Our social and physical environments are widely recognized as playing a central role in shaping patterns of health and disease within and across populations. Across disciplines, a key question has been: How does the social environment ¿gets under the skin to influence health? In this course, we will explore how social scientists, epidemiologists, public health experts, and physicians tackle this question. Reflecting both qualitative and quantitative approaches, we will draw on literatures in social science, public health, and medicine to understand the processes through which our environments shape health outcomes. We will examine a number of key social determinants of health, wellness and illness. These determinants include socioeconomic status, gender. race/ethnicity, religious affiliation, neighborhoods, environments, social relationships, and health care. We will also discuss a host of mechanisms through which these factors are hypothesized to influence health, such as stress, lifestyle, and access to health resources. An overall theme will be how contextual factors that adversely affect health are inequitably distributed and thereby fuel health disparities. Through all of this, we will assess the promise of public policy, planning and research for generating more equitable health outcomes across society.
Terms: Spr | Units: 4 | UG Reqs: GER:DB-SocSci, GER:EC-AmerCul, WAY-SI | Grading: Letter or Credit/No Credit
Instructors: Torche, F. (PI)

SOC 155: The Changing American Family (FEMGEN 155, FEMGEN 255, SOC 255)

Family change from historical, social, demographic, and legal perspectives. Extramarital cohabitation, divorce, later marriage, interracial marriage, and same-sex cohabitation. The emergence of same-sex marriage as a political issue. Are recent changes in the American family really as dramatic as they seem? Theories about what causes family systems to change.
Terms: Spr | Units: 4 | UG Reqs: GER:DB-SocSci, GER:EC-AmerCul, WAY-ED, WAY-SI | Grading: Letter or Credit/No Credit

SOC 160: Formal Organizations (SOC 260)

(Graduate students register for 260.) The roles of formal organizations in production processes, market transactions, and social movements; and as sources of income and ladders of mobility. Relationships of modern organizations to environments and internal structures and processes. Concepts, models, and tools for analyzing organizational phenomena in contemporary societies. Sources include the literature and case studies.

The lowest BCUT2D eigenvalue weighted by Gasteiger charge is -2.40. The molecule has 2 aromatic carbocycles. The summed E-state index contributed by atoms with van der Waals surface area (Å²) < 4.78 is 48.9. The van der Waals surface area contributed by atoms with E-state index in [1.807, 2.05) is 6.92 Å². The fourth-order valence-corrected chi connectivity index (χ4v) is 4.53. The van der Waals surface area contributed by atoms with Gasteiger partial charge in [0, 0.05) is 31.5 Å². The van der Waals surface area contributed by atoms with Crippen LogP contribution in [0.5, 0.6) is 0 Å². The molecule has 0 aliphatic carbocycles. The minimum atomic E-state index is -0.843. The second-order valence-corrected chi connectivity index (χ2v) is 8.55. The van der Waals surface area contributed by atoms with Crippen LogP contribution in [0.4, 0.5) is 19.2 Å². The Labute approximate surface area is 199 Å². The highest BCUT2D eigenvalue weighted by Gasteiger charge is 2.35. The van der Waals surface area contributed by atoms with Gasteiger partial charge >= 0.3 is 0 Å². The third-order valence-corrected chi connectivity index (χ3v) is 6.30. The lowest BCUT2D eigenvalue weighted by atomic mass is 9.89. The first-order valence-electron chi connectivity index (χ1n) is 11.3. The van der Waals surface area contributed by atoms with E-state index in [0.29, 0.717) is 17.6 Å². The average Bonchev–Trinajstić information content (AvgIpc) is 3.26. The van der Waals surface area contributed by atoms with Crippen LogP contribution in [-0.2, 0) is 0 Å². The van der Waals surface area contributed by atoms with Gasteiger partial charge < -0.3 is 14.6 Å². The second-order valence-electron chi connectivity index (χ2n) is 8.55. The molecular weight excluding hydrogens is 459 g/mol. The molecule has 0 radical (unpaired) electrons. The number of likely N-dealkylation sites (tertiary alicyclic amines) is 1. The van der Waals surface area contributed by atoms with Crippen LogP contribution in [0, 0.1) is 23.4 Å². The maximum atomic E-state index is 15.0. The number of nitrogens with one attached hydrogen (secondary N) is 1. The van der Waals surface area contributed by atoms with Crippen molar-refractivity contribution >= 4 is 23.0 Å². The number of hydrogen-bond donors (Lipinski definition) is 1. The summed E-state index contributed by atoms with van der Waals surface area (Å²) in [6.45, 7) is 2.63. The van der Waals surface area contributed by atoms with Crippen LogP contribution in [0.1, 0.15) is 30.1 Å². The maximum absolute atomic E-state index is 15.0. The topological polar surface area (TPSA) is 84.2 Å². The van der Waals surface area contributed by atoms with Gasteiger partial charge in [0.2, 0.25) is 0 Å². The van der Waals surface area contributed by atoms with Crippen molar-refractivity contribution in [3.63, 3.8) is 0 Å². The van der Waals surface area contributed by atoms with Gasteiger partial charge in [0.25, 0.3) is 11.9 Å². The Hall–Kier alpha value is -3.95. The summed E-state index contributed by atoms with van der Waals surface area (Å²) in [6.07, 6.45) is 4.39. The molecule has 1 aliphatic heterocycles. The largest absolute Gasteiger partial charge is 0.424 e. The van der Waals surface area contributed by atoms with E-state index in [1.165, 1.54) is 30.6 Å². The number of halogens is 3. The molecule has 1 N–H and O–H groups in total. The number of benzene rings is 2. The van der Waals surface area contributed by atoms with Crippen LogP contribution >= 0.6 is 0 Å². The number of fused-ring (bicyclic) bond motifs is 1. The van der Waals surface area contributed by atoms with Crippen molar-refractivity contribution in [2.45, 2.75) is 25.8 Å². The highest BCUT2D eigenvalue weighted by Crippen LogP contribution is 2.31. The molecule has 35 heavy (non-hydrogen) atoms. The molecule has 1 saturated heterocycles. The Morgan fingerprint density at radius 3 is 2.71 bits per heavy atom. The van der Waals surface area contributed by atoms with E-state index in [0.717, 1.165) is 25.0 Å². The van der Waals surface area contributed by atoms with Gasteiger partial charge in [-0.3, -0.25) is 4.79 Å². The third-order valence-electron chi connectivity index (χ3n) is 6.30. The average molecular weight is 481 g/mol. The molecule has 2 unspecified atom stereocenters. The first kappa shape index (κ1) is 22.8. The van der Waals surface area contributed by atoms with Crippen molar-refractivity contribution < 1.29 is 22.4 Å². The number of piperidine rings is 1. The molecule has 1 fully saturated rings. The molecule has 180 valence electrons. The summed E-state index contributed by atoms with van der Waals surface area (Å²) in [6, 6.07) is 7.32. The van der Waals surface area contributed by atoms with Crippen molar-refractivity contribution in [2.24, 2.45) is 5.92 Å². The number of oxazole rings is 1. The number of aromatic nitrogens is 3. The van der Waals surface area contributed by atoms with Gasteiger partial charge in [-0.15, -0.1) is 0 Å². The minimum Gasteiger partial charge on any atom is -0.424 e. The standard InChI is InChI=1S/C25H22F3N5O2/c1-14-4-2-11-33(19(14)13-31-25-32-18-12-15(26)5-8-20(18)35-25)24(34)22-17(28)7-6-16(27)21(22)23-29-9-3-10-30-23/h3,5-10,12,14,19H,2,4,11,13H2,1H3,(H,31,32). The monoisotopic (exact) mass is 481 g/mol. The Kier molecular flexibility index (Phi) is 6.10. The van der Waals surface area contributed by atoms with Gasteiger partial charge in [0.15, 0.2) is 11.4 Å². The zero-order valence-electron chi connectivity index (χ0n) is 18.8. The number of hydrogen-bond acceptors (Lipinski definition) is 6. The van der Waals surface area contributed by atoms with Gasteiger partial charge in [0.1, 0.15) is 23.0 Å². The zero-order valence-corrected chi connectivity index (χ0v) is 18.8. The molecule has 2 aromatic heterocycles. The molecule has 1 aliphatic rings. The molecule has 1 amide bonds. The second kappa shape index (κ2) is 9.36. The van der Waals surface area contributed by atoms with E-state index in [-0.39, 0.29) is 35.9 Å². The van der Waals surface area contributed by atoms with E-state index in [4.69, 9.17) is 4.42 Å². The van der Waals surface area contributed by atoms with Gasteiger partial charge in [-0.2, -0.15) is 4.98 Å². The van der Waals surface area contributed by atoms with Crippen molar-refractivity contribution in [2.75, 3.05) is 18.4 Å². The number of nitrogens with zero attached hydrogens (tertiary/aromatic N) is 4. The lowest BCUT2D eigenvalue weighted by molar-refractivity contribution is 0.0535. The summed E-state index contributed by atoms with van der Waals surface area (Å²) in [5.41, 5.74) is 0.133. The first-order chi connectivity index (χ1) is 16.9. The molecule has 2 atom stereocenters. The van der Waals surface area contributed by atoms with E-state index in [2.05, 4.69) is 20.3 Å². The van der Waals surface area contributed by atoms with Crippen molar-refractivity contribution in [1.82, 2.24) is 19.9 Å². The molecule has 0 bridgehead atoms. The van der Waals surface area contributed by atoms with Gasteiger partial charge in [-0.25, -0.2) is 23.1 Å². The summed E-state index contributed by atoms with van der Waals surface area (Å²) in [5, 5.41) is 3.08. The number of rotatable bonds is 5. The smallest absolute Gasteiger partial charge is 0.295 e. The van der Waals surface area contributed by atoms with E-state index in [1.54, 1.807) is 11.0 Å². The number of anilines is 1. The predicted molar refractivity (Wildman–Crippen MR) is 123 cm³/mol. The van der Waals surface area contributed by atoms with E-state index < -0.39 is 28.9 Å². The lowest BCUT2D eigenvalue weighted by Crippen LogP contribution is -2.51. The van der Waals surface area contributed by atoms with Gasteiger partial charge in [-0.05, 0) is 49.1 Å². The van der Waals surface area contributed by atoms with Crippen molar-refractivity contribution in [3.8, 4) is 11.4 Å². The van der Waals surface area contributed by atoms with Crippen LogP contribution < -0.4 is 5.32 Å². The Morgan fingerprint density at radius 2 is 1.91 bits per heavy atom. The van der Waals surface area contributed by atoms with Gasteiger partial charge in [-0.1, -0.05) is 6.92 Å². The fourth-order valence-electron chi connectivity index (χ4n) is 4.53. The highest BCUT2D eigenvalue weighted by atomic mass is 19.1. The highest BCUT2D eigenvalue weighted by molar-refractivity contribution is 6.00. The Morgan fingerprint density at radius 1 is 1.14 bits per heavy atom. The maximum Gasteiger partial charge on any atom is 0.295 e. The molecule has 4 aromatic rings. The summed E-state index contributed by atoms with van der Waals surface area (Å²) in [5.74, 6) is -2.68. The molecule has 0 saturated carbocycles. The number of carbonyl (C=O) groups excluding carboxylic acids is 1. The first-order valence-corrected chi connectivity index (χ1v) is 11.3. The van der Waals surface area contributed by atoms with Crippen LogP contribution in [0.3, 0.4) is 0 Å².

Terms: Win | Units: 4 | UG Reqs: GER:DB-SocSci, WAY-SI | Grading: Letter (ABCD/NP)
Instructors: Zhou, X. (PI)

SOC 161: The Social Science of Entrepreneurship (SOC 261)

(Graduate students register for 261.) Who is likely to become an entrepreneur and where is entrepreneurship likely to occur? Classic and contemporary theory and research. Interaction with expert practitioners in creating entrepreneurial opportunities including venture and corporate capitalists. The role of culture, markets, hierarchies, and networks. Market creation and change, and factors that affect success of new organizations. Field projects on entrepreneurial environments such as technology licensing offices, entrepreneurial development organizations, venture capital firms, and corporate venturing groups.
Terms: not given this year | Units: 4 | UG Reqs: GER:DB-SocSci | Grading: Letter (ABCD/NP)
Filter Results:
term offered
updating results...
number of units
updating results...
time offered
updating results...
days
updating results...
UG Requirements (GERs)
updating results...
component
updating results...
career
updating results...
© Stanford University | Terms of Use | Copyright Complaints